As 2019 comes to a close, the Vancouver Neighbourhood Food Networks continues to celebrate 25 years of delivering food programs for our neighbours.

    In 1993, Strathcona Community Centre started their first breakfast program and from there, we have grown to a coalition of 15 Neighbourhood Food Networks across Vancouver to meet the needs of those who face barriers to food security. We have provided food literacy, food skills workshops, community lunches and dinners, community kitchens, gardening programs and have shared many meals and celebrations with our neighbours.

    Thank you so much for joining us on our adventures these past years, and here’s to many more together!

  • VANCOUVER NEIGHBOURHOOD FOOD NETWORKS CELEBRATE 10 YEARS OF LOCAL FOOD WITH SUSTENANCE FESTIVAL

    AUTHOR: // CATEGORY: Events, Grandview Woodland Food Connection, Little Mountain Riley Park Neighbourhood House, Mount Pleasant Food Network, News, Strathcona Community Centre, Village Vancouver, West End Neighbourhood Food Network // September 20, 2019

    This September marks the 10th annual Sustenance Festival, a food, art & culture celebration which brings community groups, artists, and advocates together who use food and art to cultivate dialogue, celebrate traditions, and push for social change.

    Vancouver Neighbourhood Food Networks have been longtime supporters of Sustenance Festival and are excited to participate again this year as community partners.

    Feasting for Change includes stories from the community about how Neighbourhood Food Networks have impacted their lives. Photo by Ian Marcuse.

    The 2019 Sustenance Festival program features the Feasting for Change exhibit at Roundhouse Community Centre. Centring Indigenous perspectives and curated by Dawn Morrison of Wild Salmon Caravan, this art exhibit explores themes of regeneration in relation to wild salmon and holistic perspectives on food, culture, and healing.

    Feasting For Change features visual art by csetkwe. Photo by Ian Marcuse.

    Last week, the Sustenance Festival launch and Feasting For Change exhibit opening followed traditional Coast Salish protocol to honour the work of contributing artists, community groups, and matriarchs from Musqueam, Squamish, and Tsleil-Waututh. Volunteers served food by Kurdish- and Ugandan-Canadian women as guests appreciated drumming led by Sto:lo elder Eddie Gardner and original music by local singer-songwriter Ava Caldwell.

    Art installations include Wild Salmon Caravan bike floats. Photo by Ian Marcuse.

    The exhibit gallery also features work from the Vancouver Neighbourhood Food Networks. It highlights the VNFN’s 25-year history of community food initiatives and stories of change from people in our local communities.

    Kaitlyn, Erica, and Ian from the Vancouver Neighbourhood Food Networks at the Feasting for Change exhibit opening.

    In recent years, Sustenance Festival has worked hard to uplift issues of food justice which persist locally and impact a wide range of marginalized communities in Vancouver. Vancouver Neighbourhood Food Networks’ work brings an important neighbourhood-focus to local food issues.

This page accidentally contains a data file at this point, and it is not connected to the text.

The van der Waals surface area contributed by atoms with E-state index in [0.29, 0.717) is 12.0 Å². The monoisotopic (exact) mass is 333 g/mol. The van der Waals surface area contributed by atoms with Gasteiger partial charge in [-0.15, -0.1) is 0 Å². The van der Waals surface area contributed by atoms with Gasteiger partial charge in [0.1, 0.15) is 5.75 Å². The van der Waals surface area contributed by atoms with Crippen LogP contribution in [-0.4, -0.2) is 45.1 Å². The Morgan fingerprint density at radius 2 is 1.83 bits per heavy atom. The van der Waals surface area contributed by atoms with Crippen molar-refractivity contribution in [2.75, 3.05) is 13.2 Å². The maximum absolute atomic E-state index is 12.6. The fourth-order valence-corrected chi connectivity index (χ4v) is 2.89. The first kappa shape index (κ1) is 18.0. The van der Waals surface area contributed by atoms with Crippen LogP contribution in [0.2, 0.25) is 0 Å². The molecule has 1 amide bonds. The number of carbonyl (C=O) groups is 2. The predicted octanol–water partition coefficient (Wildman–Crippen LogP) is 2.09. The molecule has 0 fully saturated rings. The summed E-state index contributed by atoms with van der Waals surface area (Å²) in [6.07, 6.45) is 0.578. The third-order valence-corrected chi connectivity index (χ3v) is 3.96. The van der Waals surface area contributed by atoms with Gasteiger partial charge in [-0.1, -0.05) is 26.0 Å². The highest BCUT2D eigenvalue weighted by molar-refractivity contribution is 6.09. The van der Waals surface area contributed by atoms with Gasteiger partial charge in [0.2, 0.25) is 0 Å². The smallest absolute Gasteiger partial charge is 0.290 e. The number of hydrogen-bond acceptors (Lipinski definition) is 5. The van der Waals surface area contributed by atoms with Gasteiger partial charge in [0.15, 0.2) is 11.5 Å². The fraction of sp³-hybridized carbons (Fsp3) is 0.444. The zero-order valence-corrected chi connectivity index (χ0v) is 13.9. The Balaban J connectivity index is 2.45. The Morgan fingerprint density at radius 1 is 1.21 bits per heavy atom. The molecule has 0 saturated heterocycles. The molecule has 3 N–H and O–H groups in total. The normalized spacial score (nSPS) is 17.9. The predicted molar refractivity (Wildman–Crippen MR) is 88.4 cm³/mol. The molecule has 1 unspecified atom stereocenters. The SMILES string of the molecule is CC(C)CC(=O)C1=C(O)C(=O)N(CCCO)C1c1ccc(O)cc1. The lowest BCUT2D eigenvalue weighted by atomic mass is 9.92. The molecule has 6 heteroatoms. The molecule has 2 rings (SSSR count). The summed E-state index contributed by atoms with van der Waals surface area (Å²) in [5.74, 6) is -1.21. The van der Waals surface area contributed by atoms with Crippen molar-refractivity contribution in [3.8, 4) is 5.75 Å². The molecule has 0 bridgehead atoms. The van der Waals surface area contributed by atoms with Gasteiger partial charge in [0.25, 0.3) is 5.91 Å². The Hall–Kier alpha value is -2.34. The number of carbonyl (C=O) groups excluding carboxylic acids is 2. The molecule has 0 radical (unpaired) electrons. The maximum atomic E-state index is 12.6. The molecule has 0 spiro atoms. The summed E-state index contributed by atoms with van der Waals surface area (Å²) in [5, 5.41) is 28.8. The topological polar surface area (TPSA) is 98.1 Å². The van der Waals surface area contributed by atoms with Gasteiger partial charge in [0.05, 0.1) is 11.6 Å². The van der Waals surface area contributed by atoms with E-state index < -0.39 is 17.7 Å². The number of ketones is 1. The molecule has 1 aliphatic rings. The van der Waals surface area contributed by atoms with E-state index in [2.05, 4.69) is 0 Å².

This year, Vancouver Neighbourhood Food Networks events at Sustenance include:

    Other upcoming Sustenance Festival events at Roundhouse Community Centre include a workshop on cooking with Chinatown dried goods and a panel discussion exploring cultural perspectives on food waste.

    Sustenance Festival runs from September through October. All programming is free or low-cost and led by non-profit community groups and community centres. See the full program of events at sustenancefestival.ca


    Sustenance Festival is an annual initiative of the Arts, Culture & Engagement team at the Vancouver Parks Board which features food, art, and culture events such as family-friendly celebrations, workshops, and dialogues. This festival centers community food traditions alongside artists, activists, community groups, and social service organizations across the City of Vancouver.

  • WE ARE HIRING!

    AUTHOR: // CATEGORY: Job Opportunities, News // August 20, 2019

    Vancouver Neighbourhood Food Networks (VNFNs) are looking to hire a highly-organized individual with a passion for food justice and community development.

    This self-directed individual will organize and facilitate a community of practice for food security professionals across Vancouver.

    This role will support the primary organizational objectives of 1) Operations and Administration, 2) Communications, and 3) Financial sustainability.

    Type of position: Part-time position at 16 hours/week. Flexible schedule and potential for increased hours. 1-year contract to start, with option for extension.
    Start date: Early October 2019
    Compensation: $28.00 per hour
    Location: Vancouver-based work and remote work from home

    See details of this job posting here.

    Work with food security practitioners who are leading grassroots food initiatives across the City of Vancouver.

    Vancouver Neighbourhood Food Networks are composed of 15 food security organizations and social service agencies across Vancouver who gather bi-monthly to share best practices. Members of the VNFNs collaborate on community-based food initiatives and programs to support food access and resilience at the neighbourhood level. With a unified voice, VNFNs advocate for food justice through a poverty reduction lens.